The Edinburgh Festival Fringe is the biggest arts festival in the world, with nearly 3,500 shows. This year, Playbill is in Edinburgh for the entire month in August for the festival and we’re taking you with us. Follow along as we cover every single aspect of the Fringe, aka our real-life Brigadoon!
Tennessee Williams is undoubtedly one of the world's greatest-ever playwrights, with a body of work that includes such bonafide classics as The Glass Menagerie, A Streetcar Named Desire, Cat On a Hot Tin Roof, The Night of the Iguana, and Sweet Bird of Youth.
But Williams wasn't just a playwright. He was, in his day, a notorious personality, with a charming Southern wit that was infamous in theatrical circles. He also was an early queer icon.
And thus, it's not altogether surprising that actor Jacob Storms (Red Oaks) selected Williams as the subject of a new solo show, Tennessee Rising: The Dawn of Tennessee Williams. But Storms was inspired to look to the period in Williams' life before he was famous—his first major hit production, The Glass Menagerie, wouldn't come until 1945 when Williams was 33.
Focusing on this pre-Managerie period, Storms is able to dig into how Williams came to be (spoiler alert: Tennessee is not the name on his birth certificate) and the pieces of his life that would turn up in his writing. After all, it's been well-reported that Williams' classic play about the toxic relationship between an overbearing mother, her daughter struggling with mental illness, and the gentleman caller has some origins in the playwright's own life. But it doesn't stop there.
Storms debuted the work in 2017 and took it Off-Broadway earlier this year with Tony winner Alan Cumming at the helm. Both Storms and Cumming have now brought a 60-minute version of the piece to Cumming's native Scotland for the Edinburgh Festival Fringe.
We caught up with Storms to learn the inspirations behind the piece, its Fringe run, and what his Edinburgh experience has been like.
How long have you been working on Tennessee Rising?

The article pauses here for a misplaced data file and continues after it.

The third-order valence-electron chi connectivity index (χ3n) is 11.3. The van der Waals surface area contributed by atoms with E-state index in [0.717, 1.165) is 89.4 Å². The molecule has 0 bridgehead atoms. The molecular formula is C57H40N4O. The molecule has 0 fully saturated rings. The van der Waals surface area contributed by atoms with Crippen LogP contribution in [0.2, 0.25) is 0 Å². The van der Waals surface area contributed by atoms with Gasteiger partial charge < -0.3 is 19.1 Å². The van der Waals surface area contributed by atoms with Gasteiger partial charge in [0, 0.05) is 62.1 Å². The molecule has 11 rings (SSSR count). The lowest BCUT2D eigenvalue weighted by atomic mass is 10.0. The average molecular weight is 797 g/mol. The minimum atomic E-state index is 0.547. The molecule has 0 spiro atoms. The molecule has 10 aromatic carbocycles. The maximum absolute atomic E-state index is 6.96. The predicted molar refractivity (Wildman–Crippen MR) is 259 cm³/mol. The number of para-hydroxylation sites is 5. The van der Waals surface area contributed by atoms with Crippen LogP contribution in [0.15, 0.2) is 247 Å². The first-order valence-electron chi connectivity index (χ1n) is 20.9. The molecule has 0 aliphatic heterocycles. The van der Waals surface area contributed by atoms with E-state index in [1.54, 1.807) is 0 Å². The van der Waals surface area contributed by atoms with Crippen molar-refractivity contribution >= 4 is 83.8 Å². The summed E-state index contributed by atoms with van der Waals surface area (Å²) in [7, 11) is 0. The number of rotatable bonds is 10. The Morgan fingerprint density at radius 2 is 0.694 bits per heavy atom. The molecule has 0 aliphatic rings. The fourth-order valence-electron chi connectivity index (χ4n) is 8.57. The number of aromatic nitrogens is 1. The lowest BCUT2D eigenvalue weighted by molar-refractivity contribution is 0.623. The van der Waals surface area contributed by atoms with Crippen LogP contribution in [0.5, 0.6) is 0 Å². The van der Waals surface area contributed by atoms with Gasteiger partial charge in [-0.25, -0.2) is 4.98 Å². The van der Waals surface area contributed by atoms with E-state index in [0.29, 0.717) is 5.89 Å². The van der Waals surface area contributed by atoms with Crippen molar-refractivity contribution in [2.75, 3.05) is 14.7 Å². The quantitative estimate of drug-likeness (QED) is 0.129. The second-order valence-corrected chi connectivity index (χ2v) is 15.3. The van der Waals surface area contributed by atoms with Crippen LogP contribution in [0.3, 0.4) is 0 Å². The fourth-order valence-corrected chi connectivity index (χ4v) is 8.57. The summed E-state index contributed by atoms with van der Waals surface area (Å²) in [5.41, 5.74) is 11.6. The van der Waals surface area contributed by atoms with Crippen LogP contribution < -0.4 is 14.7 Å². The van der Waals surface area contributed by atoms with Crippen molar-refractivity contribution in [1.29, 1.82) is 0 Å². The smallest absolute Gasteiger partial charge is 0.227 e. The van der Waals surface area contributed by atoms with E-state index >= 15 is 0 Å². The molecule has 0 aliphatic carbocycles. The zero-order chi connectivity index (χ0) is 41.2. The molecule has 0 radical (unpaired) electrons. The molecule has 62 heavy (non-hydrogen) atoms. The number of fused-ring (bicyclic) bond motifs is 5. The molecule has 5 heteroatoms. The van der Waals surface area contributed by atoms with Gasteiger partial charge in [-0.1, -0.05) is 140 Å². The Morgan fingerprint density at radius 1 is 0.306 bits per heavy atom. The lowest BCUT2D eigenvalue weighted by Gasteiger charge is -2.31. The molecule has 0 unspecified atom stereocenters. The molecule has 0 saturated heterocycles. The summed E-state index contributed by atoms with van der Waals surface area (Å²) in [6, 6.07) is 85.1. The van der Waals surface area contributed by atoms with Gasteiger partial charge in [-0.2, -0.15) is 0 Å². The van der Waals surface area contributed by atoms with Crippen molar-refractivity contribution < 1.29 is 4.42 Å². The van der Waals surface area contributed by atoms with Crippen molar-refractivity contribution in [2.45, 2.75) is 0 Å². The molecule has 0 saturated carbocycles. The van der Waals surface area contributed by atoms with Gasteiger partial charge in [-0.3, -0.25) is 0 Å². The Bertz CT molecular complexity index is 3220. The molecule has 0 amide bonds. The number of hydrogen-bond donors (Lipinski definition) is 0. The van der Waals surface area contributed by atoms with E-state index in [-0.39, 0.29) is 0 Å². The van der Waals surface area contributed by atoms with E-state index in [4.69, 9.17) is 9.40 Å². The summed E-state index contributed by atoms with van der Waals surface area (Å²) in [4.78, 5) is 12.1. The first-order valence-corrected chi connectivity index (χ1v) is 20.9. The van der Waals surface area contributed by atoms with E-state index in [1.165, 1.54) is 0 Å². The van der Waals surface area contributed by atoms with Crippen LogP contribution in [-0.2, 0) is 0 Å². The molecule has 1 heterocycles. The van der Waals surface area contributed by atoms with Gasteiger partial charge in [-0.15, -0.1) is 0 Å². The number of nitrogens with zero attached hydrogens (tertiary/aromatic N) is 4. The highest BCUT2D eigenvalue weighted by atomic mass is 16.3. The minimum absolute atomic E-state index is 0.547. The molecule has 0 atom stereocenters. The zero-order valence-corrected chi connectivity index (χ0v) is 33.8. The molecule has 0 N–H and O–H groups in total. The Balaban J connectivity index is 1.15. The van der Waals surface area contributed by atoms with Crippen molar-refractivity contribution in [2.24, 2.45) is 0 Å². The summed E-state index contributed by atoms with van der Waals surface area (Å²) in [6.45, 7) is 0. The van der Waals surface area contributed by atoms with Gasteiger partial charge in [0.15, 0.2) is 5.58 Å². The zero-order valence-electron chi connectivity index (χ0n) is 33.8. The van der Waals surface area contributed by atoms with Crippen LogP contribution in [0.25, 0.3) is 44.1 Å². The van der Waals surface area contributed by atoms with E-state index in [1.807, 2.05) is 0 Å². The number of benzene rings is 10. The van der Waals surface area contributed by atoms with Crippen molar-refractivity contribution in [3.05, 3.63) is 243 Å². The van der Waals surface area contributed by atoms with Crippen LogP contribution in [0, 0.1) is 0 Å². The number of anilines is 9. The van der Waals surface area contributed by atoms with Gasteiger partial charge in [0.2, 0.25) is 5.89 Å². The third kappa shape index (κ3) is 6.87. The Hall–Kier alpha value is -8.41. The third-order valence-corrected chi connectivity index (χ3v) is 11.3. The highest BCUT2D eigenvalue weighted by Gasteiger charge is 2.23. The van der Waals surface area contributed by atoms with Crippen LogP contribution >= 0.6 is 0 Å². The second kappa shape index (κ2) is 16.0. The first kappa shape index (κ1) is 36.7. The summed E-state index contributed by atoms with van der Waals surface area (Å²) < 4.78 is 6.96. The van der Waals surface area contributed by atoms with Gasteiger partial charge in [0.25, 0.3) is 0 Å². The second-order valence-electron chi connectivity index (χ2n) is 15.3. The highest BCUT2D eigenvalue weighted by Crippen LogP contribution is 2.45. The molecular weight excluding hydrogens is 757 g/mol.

Jacob Storms: I first conceived the play in 2012. It then took six years to write the show. I performed Tennessee Rising for the first time in 2017 at United Solo Fest, the world’s largest solo play festival in New York, where I was given the United Solo Award for Best One-Man Show.
What drew you to Tennessee Williams?
In 2012, while I was in rehearsal for a play in New York, my high school in Portland, Oregon, called me out of the blue because they wanted me to give a speech as their annual scholarship fundraiser. The show I was rehearsing allowed me to leave a for a week so I flew to Portland and gave the speech. My middle school, Da Vinci, a public arts magnet school (where I first started performing seriously) also happened to be doing a fundraiser at that time and they knew I was in town.
Their fundraiser was a screening of Tennessee Williams’ Cat On a Hot Tin Roof that was organized by one of Elizabeth Taylor’s granddaughters, who was a parent at the school at that time! She asked me to introduce the screening and sing "Happy Birthday" to Elizabeth Taylor, for what would have been her 80th birthday.
I was so inspired by the whole experience that I knew I wanted to learn more about Tennessee Williams. The next day, I walked into a bookstore and couldn’t believe Tennessee’s memoir was on display in the front of the store! The updated version had a photo of him on the cover as a young man and I was struck by our physical resemblance, which I was previously unaware of.
I bought it and read it in a day, and was even more inspired because I felt a deep connection the man that was out of this world. That is how it all began for me, which was all very unexpected!
What was the most surprising thing you learned about him while writing the play?